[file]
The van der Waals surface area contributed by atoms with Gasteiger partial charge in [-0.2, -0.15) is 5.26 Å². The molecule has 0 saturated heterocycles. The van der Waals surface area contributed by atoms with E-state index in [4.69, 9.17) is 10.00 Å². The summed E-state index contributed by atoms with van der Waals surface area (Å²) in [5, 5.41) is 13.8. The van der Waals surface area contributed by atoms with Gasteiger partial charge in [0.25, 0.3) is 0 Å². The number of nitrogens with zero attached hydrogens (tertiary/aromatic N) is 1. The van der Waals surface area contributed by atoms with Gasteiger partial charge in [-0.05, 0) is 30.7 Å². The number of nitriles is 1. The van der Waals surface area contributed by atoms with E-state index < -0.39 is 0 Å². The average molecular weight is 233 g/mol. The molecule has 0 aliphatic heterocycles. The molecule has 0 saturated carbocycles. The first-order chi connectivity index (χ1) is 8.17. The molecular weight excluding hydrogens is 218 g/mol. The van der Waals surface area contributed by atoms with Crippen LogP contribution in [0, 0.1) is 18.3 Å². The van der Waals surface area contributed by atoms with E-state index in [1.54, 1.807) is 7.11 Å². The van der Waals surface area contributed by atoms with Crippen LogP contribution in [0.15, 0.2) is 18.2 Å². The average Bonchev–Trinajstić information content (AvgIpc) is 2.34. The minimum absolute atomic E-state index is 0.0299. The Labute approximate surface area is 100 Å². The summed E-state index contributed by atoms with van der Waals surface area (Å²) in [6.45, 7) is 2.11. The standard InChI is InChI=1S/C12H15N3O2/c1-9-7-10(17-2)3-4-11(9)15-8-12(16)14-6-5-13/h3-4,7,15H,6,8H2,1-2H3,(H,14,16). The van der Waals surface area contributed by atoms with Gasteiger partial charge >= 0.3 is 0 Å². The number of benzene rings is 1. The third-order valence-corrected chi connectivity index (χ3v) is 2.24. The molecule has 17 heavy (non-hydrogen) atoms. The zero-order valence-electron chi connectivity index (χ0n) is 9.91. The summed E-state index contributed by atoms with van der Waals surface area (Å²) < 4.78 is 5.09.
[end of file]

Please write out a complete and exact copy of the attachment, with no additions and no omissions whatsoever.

The van der Waals surface area contributed by atoms with Gasteiger partial charge in [-0.2, -0.15) is 5.26 Å². The molecule has 0 saturated heterocycles. The van der Waals surface area contributed by atoms with E-state index in [4.69, 9.17) is 10.00 Å². The summed E-state index contributed by atoms with van der Waals surface area (Å²) in [5, 5.41) is 13.8. The van der Waals surface area contributed by atoms with Gasteiger partial charge in [0.25, 0.3) is 0 Å². The number of nitrogens with zero attached hydrogens (tertiary/aromatic N) is 1. The van der Waals surface area contributed by atoms with Gasteiger partial charge in [-0.05, 0) is 30.7 Å². The number of nitriles is 1. The van der Waals surface area contributed by atoms with E-state index < -0.39 is 0 Å². The average molecular weight is 233 g/mol. The molecule has 0 aliphatic heterocycles. The molecule has 0 saturated carbocycles. The first-order chi connectivity index (χ1) is 8.17. The molecular weight excluding hydrogens is 218 g/mol. The van der Waals surface area contributed by atoms with Crippen LogP contribution in [0, 0.1) is 18.3 Å². The van der Waals surface area contributed by atoms with E-state index in [1.54, 1.807) is 7.11 Å². The van der Waals surface area contributed by atoms with Crippen LogP contribution in [0.15, 0.2) is 18.2 Å². The average Bonchev–Trinajstić information content (AvgIpc) is 2.34. The minimum absolute atomic E-state index is 0.0299. The Labute approximate surface area is 100 Å². The summed E-state index contributed by atoms with van der Waals surface area (Å²) in [6.45, 7) is 2.11. The standard InChI is InChI=1S/C12H15N3O2/c1-9-7-10(17-2)3-4-11(9)15-8-12(16)14-6-5-13/h3-4,7,15H,6,8H2,1-2H3,(H,14,16). The van der Waals surface area contributed by atoms with Gasteiger partial charge >= 0.3 is 0 Å². The number of benzene rings is 1. The third-order valence-corrected chi connectivity index (χ3v) is 2.24. The molecule has 17 heavy (non-hydrogen) atoms. The zero-order valence-electron chi connectivity index (χ0n) is 9.91. The summed E-state index contributed by atoms with van der Waals surface area (Å²) < 4.78 is 5.09.